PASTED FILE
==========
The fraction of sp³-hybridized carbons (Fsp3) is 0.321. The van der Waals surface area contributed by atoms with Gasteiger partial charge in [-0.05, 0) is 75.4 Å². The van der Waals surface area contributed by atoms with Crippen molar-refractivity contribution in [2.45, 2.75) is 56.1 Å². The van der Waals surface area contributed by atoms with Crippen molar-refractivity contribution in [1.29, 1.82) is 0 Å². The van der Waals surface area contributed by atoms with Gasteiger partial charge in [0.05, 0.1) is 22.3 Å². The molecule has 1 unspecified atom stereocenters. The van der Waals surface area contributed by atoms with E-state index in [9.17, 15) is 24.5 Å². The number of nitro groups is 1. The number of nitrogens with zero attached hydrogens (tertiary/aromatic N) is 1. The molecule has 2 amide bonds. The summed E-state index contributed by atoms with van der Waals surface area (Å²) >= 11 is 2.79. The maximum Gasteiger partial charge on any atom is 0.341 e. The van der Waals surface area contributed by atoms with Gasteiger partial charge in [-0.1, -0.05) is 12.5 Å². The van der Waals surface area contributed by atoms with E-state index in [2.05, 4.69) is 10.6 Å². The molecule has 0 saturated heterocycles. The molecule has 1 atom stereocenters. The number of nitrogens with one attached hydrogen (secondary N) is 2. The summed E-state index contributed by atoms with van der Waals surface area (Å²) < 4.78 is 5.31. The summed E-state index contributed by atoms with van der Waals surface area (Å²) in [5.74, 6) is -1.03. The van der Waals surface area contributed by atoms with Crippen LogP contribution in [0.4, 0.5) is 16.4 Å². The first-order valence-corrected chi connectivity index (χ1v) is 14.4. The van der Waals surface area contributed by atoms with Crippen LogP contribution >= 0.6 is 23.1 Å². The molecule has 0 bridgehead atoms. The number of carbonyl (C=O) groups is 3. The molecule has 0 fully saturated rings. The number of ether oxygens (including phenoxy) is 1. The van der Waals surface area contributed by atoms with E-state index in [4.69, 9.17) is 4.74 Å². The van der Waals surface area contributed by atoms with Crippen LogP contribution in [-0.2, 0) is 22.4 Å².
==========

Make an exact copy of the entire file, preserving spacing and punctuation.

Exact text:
The fraction of sp³-hybridized carbons (Fsp3) is 0.321. The van der Waals surface area contributed by atoms with Gasteiger partial charge in [-0.05, 0) is 75.4 Å². The van der Waals surface area contributed by atoms with Crippen molar-refractivity contribution in [2.45, 2.75) is 56.1 Å². The van der Waals surface area contributed by atoms with Crippen molar-refractivity contribution in [1.29, 1.82) is 0 Å². The van der Waals surface area contributed by atoms with Gasteiger partial charge in [0.05, 0.1) is 22.3 Å². The molecule has 1 unspecified atom stereocenters. The van der Waals surface area contributed by atoms with E-state index in [9.17, 15) is 24.5 Å². The number of nitro groups is 1. The number of nitrogens with zero attached hydrogens (tertiary/aromatic N) is 1. The molecule has 2 amide bonds. The summed E-state index contributed by atoms with van der Waals surface area (Å²) >= 11 is 2.79. The maximum Gasteiger partial charge on any atom is 0.341 e. The van der Waals surface area contributed by atoms with Gasteiger partial charge in [-0.1, -0.05) is 12.5 Å². The van der Waals surface area contributed by atoms with E-state index in [2.05, 4.69) is 10.6 Å². The molecule has 0 saturated heterocycles. The molecule has 1 atom stereocenters. The number of nitrogens with one attached hydrogen (secondary N) is 2. The summed E-state index contributed by atoms with van der Waals surface area (Å²) < 4.78 is 5.31. The summed E-state index contributed by atoms with van der Waals surface area (Å²) in [5.74, 6) is -1.03. The van der Waals surface area contributed by atoms with Crippen LogP contribution in [0.4, 0.5) is 16.4 Å². The first-order valence-corrected chi connectivity index (χ1v) is 14.4. The van der Waals surface area contributed by atoms with Crippen LogP contribution >= 0.6 is 23.1 Å². The molecule has 0 bridgehead atoms. The number of carbonyl (C=O) groups is 3. The molecule has 0 fully saturated rings. The number of ether oxygens (including phenoxy) is 1. The van der Waals surface area contributed by atoms with E-state index in [4.69, 9.17) is 4.74 Å². The van der Waals surface area contributed by atoms with Crippen LogP contribution in [-0.2, 0) is 22.4 Å².